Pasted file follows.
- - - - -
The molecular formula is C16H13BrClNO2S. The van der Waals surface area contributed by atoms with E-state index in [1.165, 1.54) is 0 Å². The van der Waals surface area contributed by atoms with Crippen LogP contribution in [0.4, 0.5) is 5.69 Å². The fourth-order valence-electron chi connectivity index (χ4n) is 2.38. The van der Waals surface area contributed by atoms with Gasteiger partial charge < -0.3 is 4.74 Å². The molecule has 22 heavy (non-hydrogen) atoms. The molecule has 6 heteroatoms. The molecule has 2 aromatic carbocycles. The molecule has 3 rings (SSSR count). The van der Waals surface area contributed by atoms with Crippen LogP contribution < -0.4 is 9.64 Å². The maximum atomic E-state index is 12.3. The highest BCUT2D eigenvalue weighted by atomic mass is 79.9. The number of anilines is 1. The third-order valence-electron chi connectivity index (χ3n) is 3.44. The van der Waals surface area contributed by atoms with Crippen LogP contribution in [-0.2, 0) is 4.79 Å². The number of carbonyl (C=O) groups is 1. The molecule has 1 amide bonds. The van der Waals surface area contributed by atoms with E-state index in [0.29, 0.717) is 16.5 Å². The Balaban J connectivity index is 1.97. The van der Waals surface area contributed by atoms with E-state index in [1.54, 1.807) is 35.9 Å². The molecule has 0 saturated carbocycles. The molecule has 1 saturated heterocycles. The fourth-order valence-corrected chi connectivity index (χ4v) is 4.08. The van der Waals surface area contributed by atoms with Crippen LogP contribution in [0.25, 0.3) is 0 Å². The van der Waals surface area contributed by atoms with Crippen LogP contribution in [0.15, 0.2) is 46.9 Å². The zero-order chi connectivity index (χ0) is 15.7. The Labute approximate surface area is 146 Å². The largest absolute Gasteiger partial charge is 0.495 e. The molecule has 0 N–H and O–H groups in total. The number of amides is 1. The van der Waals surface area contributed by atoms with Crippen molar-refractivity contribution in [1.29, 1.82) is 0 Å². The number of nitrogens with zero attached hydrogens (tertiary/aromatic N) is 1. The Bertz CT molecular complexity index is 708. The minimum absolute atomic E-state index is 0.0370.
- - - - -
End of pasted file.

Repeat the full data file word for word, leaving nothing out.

The molecular formula is C16H13BrClNO2S. The van der Waals surface area contributed by atoms with E-state index in [1.165, 1.54) is 0 Å². The van der Waals surface area contributed by atoms with Crippen LogP contribution in [0.4, 0.5) is 5.69 Å². The fourth-order valence-electron chi connectivity index (χ4n) is 2.38. The van der Waals surface area contributed by atoms with Gasteiger partial charge < -0.3 is 4.74 Å². The molecule has 22 heavy (non-hydrogen) atoms. The molecule has 6 heteroatoms. The molecule has 2 aromatic carbocycles. The molecule has 3 rings (SSSR count). The van der Waals surface area contributed by atoms with Crippen LogP contribution < -0.4 is 9.64 Å². The maximum atomic E-state index is 12.3. The highest BCUT2D eigenvalue weighted by atomic mass is 79.9. The number of anilines is 1. The third-order valence-electron chi connectivity index (χ3n) is 3.44. The van der Waals surface area contributed by atoms with Crippen LogP contribution in [-0.2, 0) is 4.79 Å². The number of carbonyl (C=O) groups is 1. The molecule has 1 amide bonds. The van der Waals surface area contributed by atoms with E-state index in [0.29, 0.717) is 16.5 Å². The Balaban J connectivity index is 1.97. The van der Waals surface area contributed by atoms with E-state index in [1.54, 1.807) is 35.9 Å². The molecule has 0 saturated carbocycles. The molecule has 1 saturated heterocycles. The fourth-order valence-corrected chi connectivity index (χ4v) is 4.08. The van der Waals surface area contributed by atoms with Crippen LogP contribution in [0.25, 0.3) is 0 Å². The van der Waals surface area contributed by atoms with Crippen LogP contribution in [0.15, 0.2) is 46.9 Å². The zero-order chi connectivity index (χ0) is 15.7. The Labute approximate surface area is 146 Å². The largest absolute Gasteiger partial charge is 0.495 e. The molecule has 0 N–H and O–H groups in total. The number of amides is 1. The van der Waals surface area contributed by atoms with Crippen molar-refractivity contribution in [1.29, 1.82) is 0 Å². The number of nitrogens with zero attached hydrogens (tertiary/aromatic N) is 1. The Bertz CT molecular complexity index is 708. The minimum absolute atomic E-state index is 0.0370.